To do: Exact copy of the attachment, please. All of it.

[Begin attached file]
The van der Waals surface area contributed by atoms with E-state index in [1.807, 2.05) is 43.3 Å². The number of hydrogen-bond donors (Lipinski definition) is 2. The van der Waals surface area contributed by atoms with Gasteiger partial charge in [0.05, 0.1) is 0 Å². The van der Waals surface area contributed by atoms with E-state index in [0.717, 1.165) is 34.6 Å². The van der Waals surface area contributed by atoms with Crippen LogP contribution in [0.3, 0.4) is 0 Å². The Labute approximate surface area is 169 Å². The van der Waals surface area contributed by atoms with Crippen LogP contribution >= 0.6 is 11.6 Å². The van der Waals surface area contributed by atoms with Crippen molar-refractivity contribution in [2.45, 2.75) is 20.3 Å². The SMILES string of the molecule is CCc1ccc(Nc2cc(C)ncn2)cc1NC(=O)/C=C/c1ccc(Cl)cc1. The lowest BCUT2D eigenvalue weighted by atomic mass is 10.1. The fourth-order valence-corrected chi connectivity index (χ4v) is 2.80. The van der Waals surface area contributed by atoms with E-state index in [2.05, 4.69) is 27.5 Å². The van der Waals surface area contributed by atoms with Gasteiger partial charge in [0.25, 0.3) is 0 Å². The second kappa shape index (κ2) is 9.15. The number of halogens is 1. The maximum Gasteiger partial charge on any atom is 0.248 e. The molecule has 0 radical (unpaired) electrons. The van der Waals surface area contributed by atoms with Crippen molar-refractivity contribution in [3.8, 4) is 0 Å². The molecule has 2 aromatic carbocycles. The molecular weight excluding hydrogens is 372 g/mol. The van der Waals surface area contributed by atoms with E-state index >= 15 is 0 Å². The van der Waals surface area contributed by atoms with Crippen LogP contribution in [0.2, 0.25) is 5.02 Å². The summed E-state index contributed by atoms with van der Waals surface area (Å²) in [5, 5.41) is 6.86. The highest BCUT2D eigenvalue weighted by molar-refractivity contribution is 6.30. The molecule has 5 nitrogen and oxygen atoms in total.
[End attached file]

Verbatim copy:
The van der Waals surface area contributed by atoms with E-state index in [1.807, 2.05) is 43.3 Å². The number of hydrogen-bond donors (Lipinski definition) is 2. The van der Waals surface area contributed by atoms with Gasteiger partial charge in [0.05, 0.1) is 0 Å². The van der Waals surface area contributed by atoms with E-state index in [0.717, 1.165) is 34.6 Å². The van der Waals surface area contributed by atoms with Crippen LogP contribution in [0.3, 0.4) is 0 Å². The Labute approximate surface area is 169 Å². The van der Waals surface area contributed by atoms with Crippen LogP contribution >= 0.6 is 11.6 Å². The van der Waals surface area contributed by atoms with Crippen molar-refractivity contribution in [2.45, 2.75) is 20.3 Å². The SMILES string of the molecule is CCc1ccc(Nc2cc(C)ncn2)cc1NC(=O)/C=C/c1ccc(Cl)cc1. The lowest BCUT2D eigenvalue weighted by atomic mass is 10.1. The fourth-order valence-corrected chi connectivity index (χ4v) is 2.80. The van der Waals surface area contributed by atoms with E-state index in [2.05, 4.69) is 27.5 Å². The van der Waals surface area contributed by atoms with Gasteiger partial charge in [0.25, 0.3) is 0 Å². The second kappa shape index (κ2) is 9.15. The number of halogens is 1. The maximum Gasteiger partial charge on any atom is 0.248 e. The molecule has 0 radical (unpaired) electrons. The van der Waals surface area contributed by atoms with Crippen molar-refractivity contribution in [3.8, 4) is 0 Å². The molecule has 2 aromatic carbocycles. The molecular weight excluding hydrogens is 372 g/mol. The van der Waals surface area contributed by atoms with E-state index >= 15 is 0 Å². The van der Waals surface area contributed by atoms with Crippen LogP contribution in [0.2, 0.25) is 5.02 Å². The summed E-state index contributed by atoms with van der Waals surface area (Å²) in [5, 5.41) is 6.86. The highest BCUT2D eigenvalue weighted by molar-refractivity contribution is 6.30. The molecule has 5 nitrogen and oxygen atoms in total.